Monday Music Roundup
Very late on Saturday night, a group of us descended upon IHOP for french toast and pancakes because we were gripped with an urgent need for them. The place was packed, as usual, with your garden variety twentysomethings with slightly reddened eyes, talking quite a bit too loud. Everything was funny.
Front door opens, in walk three guys (no lie) straight from like a Dungeons & Dragons convention -- trench coats, goggles (?!), greasy hair, a condescending look to the mortals around them. And even though it made me feel like I was back in junior high, it was really hard not to snicker, especially since ONE WAS CARRYING A SWORD. Like, 5 foot samurai ninja business.
Dude at the next table (striped polo shirt, popped collar, backwards baseball hat, used to getting his name on the board in grade school no doubt) starts lambasting the trio relentlessly. I thought I was going to die of silent laughter with tears rolling down my face when he started yelling about his retribution to their sword with his "butter knives of fury" and something about William Wallace. They can take our pancakes, but they'll never take our freedom.
Ah, the things you miss when you go to bed early. This week's tunes:
Slipping Through The Sensors
I was reading this weekend's interesting article in the Seattle Times about the entitlement mindset towards free downloads and album leaks, and it mentioned all the good free (legal!) downloads on the Sub Pop site for their roster of fine musicians. I promptly clicked over and pleasantly immersed myself in all the artists I had forgotten were on their roster. It's been awhile since The Fruit Bats have come out with anything new, but I love their past catalog - sheer melodic sunny pop harmonies and floating puffy clouds of goodness. I didn't have this song on my iPod and it just is fantastic, echoing lazy summer days with a sound that would fit nicely on a mix with The Swimmers and The Shins -- and fittingly so, since lead singer/frontman Eric Johnson has actually joined the latter band for the time being.
The Songs of National Freedom
(live on Daytrotter)
Poor Mr. Richard Swift had the misfortune of facing another one of Denver's finest drunken hecklers from three feet away when I saw him open for Wilco last month, and he took it gracefully. "We're here to see Tweedy!" Mr. Front Row A-hole shouted at him. "I know. So am I," Swift replied. This effervescent piano pop tune is cool but possesses just a hint of possible musical dance scenes unfolding in Technicolor. Captured live over on the wordlessly wonderful repository of free live downloads/writing/original artwork at Daytrotter, Swift says of this tune, "I wrote that one in a matter of minutes so I can’t really explain it. It kind of reminds me of 'RAM'-era McCartney." It will definitely stick in your head all morning, that melody. Originally found on this year's Dressed Up For The Letdown.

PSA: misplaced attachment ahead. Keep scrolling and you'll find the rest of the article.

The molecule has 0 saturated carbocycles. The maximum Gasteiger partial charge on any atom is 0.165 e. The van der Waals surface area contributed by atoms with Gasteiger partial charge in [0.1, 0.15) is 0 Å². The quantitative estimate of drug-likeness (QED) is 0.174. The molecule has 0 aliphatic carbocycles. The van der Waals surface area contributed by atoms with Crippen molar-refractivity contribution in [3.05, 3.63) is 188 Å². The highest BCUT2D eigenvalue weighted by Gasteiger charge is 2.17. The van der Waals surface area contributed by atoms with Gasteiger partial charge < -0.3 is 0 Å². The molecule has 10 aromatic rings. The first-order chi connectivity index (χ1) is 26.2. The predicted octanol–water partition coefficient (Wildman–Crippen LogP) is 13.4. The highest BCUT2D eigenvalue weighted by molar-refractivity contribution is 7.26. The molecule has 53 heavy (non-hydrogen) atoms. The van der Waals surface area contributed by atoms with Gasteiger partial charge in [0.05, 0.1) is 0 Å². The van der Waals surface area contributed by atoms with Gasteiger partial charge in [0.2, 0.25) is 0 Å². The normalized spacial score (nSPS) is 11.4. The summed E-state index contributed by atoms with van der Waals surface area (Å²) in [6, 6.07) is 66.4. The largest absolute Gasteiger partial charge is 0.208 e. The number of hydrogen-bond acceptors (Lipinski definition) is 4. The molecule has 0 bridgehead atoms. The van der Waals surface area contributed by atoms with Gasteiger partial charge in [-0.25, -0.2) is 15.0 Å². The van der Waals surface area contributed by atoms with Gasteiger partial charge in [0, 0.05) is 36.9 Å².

Charles Thompson/Frank Black reclaims the moniker he used during those years with the Pixies for his umpteenthth solo album, Bluefinger, out last month on Cooking Vinyl. This song hits a niche in my heart normally filled by bands like Pavement, Sebadoh or Guided By Voices. I am absolutely loving the combination of scraggly guitars, rebel yell vocals that are just a tiny bit "off," and wheezy harmonica. On this stylistic departure from the sounds of his previous solo output, Under The Radar called it "the bastard Pixies album that might have been."
Put The Sun Back
Earlier this year, Liverpool band The Coral headed into Buckinghamshire's Wheeler End Studios (the personal recording grounds of Oasis' Gallagher brothers) to record their 4th full-length album Roots & Echoes. As the title would imply, this is a warmer, rootsier, largely acoustic-based sound from this band of twentysomethings with retro leanings. I've most enjoyed their brand of scousey, brassy fun since their self-titled debut album in 2002. Where early efforts seemed to feel like more of a zoot-suit 1930's vibe to me, the gentle roll of this album reminds me more of a modern Merseybeat collaboration between Gerry & The Pacemakers with a young and crooney Neil Diamond handling vocals. There are some cool moments (like this track, and I love the Doors-style organ and echoey surf guitar on "Remember Me") but overall it left me wanting earlier days. Eh, maybe it's a grower.
Since The Last Time
No, no -- not the hip Fox TV show. Anyone who lived through the faux-rap fashion trends for white girls in the early Nineties (purple overalls with one side unhooked?) may have also spent some time listening to Atlanta group Arrested Development. I will grudgingly admit to getting my dance moves on (probably the Roger Rabbit) to "Tennessee" or "Mr. Wendell" -- please forgive me, I was in junior high. Yet I still listen to them from time to time (minus most of the dancing), and they don't sound at all bad. Arrested Development is back this month with their first new album in 12 years, Since The Last Time (October 30). This title track features a scratchy organic/analog vibe, Jackson-5ivey, Motown shuffle and big gospelly vocal samples. Take me to another place, take me to another land...
And PS - If I can't root for the Giants heading into postseason, I'll get behind the Rockies in their tussle with the Padres for the wildcard spot. Go Rockies! I would love to be there tonight.